My daughter with cancer sat one morning, feet tucked up under her and staring off at whatever was in her head. She had shaved most of her hair off but with the tuft she left up top it gave the impression her “do” was a deliberate fashion choice. She was quite serene.


The pik shown here does no justice. but the fact remains that she has been gifted with such strong, beautiful, features, she cannot look bad. Even through the silent tears we have shared, she possessed effortless, heart breaking dignity. I am humbled and have no right to bitch about my pitiable condition with a daughter so strong.

I could go on for hours talking about my girls and their gifts, but today I will do just this.

I have been, through Amy, ( my oldest) and her steady and selfless help, Sherry and her example of a family done right, and Margi, my middle child, who gave us refuge when Deb and I found ourselves homeless and afoot, and last but not least, Alexandra and her precious gift of LaRay my brand-new granddaughter.. From which she has rallied and excelled. Now she is another star in my sky,…..

So as I sit here watching  my little Tee-Pee gingerly scamper across the engine. taking care of business as I realize I have not failed at making my mark in the world. I have not failed to find the top of Everest and the pot of gold. It has been a long and winding path to my grand epiphany, I am winner of winners. I am the great and powerful King of the most important place…….a family that loves itself and children who can now teach me how to fight the good fight.

Thank you Deb. Thank you family. You have breathed life into a soul near death and opened my eyes to beauty again. I hope to help you as much as you have helped me.



Ivan RIP

Below is a photo of Ivan Bracken holding his great-grandson, Jacob, in his lap.  It was a good moment In our struggle against the nightmare of brain dysfunction.  Ivan died of dementia a few days ago. He was my wife’s father. This is a battle that we could have placed on the shoulders of others but Debra,( his daughter my wife) promised to care for him and keep him out of the nursing home for as long as she could. Before it was over, before death freed him, (and this whole family) his symptoms were so severe that we could find no long-term care that would take him. She kept her promise.

We are just beginning the journey back to the world. We emerge shell shocked and lost, with no idea what to do next. Brain dysfunction is difficult. Brain damage with the victim still walking, is more difficult. Brain damage with the victim agitated and angry is a twenty-four hour a day seven days a week struggle with no moment of complete rest and no refuge.  We are just now realizing the depth of the damage we have suffered in keeping her promise.  I took Deb out to brunch a couple of days after Ivan passed on and we were both amazed that we could just leave the house without either taking poor Pa-pa with us, or at minimum, arranging for my youngest daughter and son-in-law to watch after him. Back before his struggle with brain disease he was often a difficult man, he had his faults, as we all do, but was basically  a decent man. It was heartbreaking to see him deteriorate.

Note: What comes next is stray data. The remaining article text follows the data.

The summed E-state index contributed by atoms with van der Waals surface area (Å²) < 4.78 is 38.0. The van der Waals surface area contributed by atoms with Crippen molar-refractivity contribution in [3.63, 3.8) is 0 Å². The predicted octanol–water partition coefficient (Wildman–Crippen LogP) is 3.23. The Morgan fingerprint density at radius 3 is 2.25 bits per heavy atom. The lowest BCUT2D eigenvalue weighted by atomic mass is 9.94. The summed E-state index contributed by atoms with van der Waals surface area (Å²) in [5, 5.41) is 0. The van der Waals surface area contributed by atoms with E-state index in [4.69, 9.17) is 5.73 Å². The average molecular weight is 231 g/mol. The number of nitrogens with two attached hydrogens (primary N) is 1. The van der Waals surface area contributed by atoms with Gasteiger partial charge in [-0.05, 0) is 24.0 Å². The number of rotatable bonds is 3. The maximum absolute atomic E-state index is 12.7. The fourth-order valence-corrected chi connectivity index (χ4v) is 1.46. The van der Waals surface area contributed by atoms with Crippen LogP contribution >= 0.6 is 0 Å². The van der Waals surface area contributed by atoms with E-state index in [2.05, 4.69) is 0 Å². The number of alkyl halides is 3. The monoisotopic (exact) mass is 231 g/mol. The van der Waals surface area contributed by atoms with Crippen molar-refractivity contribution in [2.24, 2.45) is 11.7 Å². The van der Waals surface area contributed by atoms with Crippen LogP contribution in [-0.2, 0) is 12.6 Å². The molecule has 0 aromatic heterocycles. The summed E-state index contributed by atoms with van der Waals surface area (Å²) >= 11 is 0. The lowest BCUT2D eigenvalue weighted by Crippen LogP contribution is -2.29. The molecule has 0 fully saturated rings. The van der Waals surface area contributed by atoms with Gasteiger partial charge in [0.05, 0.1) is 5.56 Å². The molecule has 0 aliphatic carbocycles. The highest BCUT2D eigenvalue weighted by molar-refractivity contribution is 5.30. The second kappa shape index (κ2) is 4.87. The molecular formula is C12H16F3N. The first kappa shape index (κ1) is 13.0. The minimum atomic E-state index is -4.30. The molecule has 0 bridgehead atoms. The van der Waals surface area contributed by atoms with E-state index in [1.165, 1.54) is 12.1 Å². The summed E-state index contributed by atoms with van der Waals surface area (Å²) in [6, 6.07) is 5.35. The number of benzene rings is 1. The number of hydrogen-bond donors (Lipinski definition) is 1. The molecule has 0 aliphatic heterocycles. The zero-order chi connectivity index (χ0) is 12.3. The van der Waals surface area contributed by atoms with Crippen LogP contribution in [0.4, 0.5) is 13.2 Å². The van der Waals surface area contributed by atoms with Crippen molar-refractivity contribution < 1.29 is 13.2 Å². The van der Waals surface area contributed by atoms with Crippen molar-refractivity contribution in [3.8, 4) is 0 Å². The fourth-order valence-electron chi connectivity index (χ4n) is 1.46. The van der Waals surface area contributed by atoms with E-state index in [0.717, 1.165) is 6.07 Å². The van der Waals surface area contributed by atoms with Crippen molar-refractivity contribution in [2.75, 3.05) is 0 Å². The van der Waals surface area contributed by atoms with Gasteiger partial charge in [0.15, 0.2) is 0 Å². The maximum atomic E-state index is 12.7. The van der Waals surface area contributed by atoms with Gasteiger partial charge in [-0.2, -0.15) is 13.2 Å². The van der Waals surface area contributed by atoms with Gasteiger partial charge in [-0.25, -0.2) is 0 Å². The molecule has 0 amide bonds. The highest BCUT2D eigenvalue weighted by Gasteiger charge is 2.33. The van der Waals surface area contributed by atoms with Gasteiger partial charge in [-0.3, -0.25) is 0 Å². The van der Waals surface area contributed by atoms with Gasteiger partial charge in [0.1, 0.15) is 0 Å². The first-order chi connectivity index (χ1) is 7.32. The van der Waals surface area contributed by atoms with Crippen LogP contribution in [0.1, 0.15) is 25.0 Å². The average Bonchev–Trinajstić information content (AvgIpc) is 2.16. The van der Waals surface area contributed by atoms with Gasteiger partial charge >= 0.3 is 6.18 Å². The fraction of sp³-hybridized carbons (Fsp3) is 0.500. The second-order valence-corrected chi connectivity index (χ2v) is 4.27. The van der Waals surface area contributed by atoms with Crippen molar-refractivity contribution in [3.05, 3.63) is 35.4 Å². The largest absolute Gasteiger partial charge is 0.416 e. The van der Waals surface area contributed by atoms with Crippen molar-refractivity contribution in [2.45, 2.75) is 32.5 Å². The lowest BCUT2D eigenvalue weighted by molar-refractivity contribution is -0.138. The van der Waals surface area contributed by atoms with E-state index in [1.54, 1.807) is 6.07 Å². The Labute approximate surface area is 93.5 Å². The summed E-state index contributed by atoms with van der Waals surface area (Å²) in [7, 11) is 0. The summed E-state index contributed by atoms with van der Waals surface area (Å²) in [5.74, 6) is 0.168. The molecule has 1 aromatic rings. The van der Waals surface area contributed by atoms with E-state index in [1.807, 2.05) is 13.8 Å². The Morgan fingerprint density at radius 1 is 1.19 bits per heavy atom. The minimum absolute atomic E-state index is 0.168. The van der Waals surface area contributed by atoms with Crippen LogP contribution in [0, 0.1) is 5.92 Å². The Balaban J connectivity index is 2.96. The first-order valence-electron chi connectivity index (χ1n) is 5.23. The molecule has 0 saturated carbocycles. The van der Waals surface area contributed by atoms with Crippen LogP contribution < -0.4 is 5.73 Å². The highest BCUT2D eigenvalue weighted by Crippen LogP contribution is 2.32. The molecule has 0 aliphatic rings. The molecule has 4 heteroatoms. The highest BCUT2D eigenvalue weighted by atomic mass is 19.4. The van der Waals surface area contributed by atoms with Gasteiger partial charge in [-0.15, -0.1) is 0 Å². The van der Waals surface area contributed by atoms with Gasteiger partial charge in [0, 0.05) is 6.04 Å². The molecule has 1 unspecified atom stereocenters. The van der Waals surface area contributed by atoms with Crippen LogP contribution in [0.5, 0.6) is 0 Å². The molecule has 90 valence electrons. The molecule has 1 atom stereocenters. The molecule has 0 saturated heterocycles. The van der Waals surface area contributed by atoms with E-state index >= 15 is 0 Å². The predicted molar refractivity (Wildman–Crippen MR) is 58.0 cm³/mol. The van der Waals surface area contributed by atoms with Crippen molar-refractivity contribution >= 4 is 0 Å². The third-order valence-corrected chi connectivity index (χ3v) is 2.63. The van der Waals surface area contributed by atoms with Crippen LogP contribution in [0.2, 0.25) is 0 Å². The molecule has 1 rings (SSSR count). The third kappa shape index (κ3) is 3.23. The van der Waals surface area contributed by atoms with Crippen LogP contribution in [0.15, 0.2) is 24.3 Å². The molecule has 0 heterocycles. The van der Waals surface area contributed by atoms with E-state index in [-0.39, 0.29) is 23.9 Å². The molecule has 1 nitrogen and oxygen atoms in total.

Deb at difficult moments,  when she felt like she was inflicting him on the family that helped care for him and keep him in the home. Sometimes  her strong heart would give way a little, and she would say, “He was never like this before!”  Even Ivan, (if he could) would agree.  He would rather take a bullet rather than endure the slow pain wracked transformation from Dr. Jekyll  to Mr. Hyde.

Now it is we who are the walking wounded, wondering what we do with our lives now that we have emerged from our exile into the hell of caring for a difficult dementia victim. We are the walking wounded, not knowing what to do next or how to feel.

There is no way to convey the hell wreaked upon both Ivan and those who cared for him in the past couple of years. We just have to let the dead take care of their own, and go on living for the living.     Below is a picture of the family, on the far left is Deb and on the far right (the ragged looking big guy) is me.. Between us is the family. And in the middle of it all sits Ivan.  May he find in death the peace the disease robbed him of in his final years. Did we do all we could? Could we have done it differently? We could question ourselves forever.  But I believe these doubts should be buried with the man. We are vetrans of our war with dementia an we should walk on.There are grandchildren to raise and a lives to be lived.

I am grateful   for  the effort in caring for Ivan by my youngest daughter Alexandra and son-in law Anthony. They helped define the deeper meanings of family.  But I must close by saying I have been enriched by having been a part of Debs daily fight to provide the care and dignity she felt he deserved.  But for their help we could not have done it.. She is a hero of the brightest magnitude. I am privaledged to share my life with a woman of such character and through the tears, such courage.   She has nothing to regret. She kept her word. I am so proud of her.